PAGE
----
Had the great statement ended at that point, we should have stood in awe in the presence of this Self-emptying of Jesus, but we should have heard no Gospel. In the final words of the declaration we hear the Gospel, and the music of the evangel breaks upon the soul. This is not something additional; but the unveiling of the inner heart of that self-same Servant of God: "To give His life a ransom for many" is to seek the glory of God, in the well-being of man. God is revealed through Jesus, as One Whose glory is realized in man's ransom, redemption, healing, restoration.
Let us attempt to look at this great statement again in the light of its setting. Here general impressions will help us better than detailed examination, especially in view of our familiarity with the stories contained in this whole paragraph. "The Son of man came not to be ministered unto, but to minister, and to give His life a ransom for many." In the first part of the paragraph we see the pathway of His service, as He told His disciples that He must go to Jerusalem and suffer, and be killed, but rise again. Then as James and John came to Him with special request, and the ten were about Him, we see the comrades of His service, and mark His method with them. Finally, in that which at first blush seems to be separated from the great line of thought, but which is really closely connected with it, we have an incident of His service immediately following, as the cry of the blind beggar broke upon His ears.
With regard to the first paragraph revealing the pathway of service, note its definiteness, the particular care with which Jesus at this point attempted to arrest the thought of His disciples, and fasten that thought upon the actuality of the sufferings to which He was going, and the triumph which should result therefrom. Taking the paragraph as a whole, let us attempt to see what Christ said as to the pathway of His service. First, He declared that the pathway of His service was advance on His part to the place where all that was opposed to God, and so destructive of man, was for the moment centralized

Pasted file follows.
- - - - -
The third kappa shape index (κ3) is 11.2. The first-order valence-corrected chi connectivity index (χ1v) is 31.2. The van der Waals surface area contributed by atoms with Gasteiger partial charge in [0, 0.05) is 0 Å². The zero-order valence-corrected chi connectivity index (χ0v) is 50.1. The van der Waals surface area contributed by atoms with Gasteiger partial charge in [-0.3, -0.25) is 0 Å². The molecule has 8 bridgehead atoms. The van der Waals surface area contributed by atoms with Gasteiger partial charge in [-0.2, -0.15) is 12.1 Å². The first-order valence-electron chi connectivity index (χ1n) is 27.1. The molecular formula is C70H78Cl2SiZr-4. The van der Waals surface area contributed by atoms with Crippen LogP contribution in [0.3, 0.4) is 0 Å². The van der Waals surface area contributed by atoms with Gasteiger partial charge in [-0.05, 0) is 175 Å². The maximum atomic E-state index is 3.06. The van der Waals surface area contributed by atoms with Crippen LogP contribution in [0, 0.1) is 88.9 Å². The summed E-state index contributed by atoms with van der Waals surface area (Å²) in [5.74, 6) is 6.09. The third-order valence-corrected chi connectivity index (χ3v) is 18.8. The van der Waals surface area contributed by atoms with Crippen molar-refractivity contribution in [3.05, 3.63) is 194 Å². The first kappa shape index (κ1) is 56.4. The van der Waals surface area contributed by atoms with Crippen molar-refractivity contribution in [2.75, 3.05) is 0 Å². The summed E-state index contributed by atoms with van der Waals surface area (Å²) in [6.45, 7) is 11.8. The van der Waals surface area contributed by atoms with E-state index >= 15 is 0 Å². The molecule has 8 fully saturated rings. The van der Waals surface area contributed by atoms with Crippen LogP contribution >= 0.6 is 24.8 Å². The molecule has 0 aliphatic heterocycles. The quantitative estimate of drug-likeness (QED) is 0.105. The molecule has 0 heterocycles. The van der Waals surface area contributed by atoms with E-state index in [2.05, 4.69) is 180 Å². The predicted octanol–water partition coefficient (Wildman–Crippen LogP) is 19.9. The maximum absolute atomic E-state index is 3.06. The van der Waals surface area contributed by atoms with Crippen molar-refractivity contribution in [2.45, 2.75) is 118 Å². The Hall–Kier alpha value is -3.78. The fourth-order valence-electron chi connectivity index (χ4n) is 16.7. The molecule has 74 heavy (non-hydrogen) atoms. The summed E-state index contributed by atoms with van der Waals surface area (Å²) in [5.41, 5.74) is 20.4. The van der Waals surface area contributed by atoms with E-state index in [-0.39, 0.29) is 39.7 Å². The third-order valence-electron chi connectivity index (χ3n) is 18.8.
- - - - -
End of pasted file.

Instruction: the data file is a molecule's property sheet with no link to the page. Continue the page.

Notice in the second place, and here is the mystery
Yet once more; the pathway of service was not merely that He advanced to the place where opposition was centralized, was not merely in order that He might gather its onslaught upon Himself; the pathway of His service was one which He trod in powers which were invulnerable, and which all opposition could not overcome. Consequently, He went not merely to the Cross, but to the crowning; not merely to death, but to resurrection; not merely to the clouds and darkness which were about the Throne, but to cooperation with the righteousness and judgment which are the foundation thereof. He could say to this little group of men that on the third day He would rise again. His pathway to the passion was one trodden in the strength of invulnerable powers; the power of perfect acceptance of the will of God, the power of complete cooperation with the activities of God; the power that was the more powerful, in that it depended upon none other power than itself.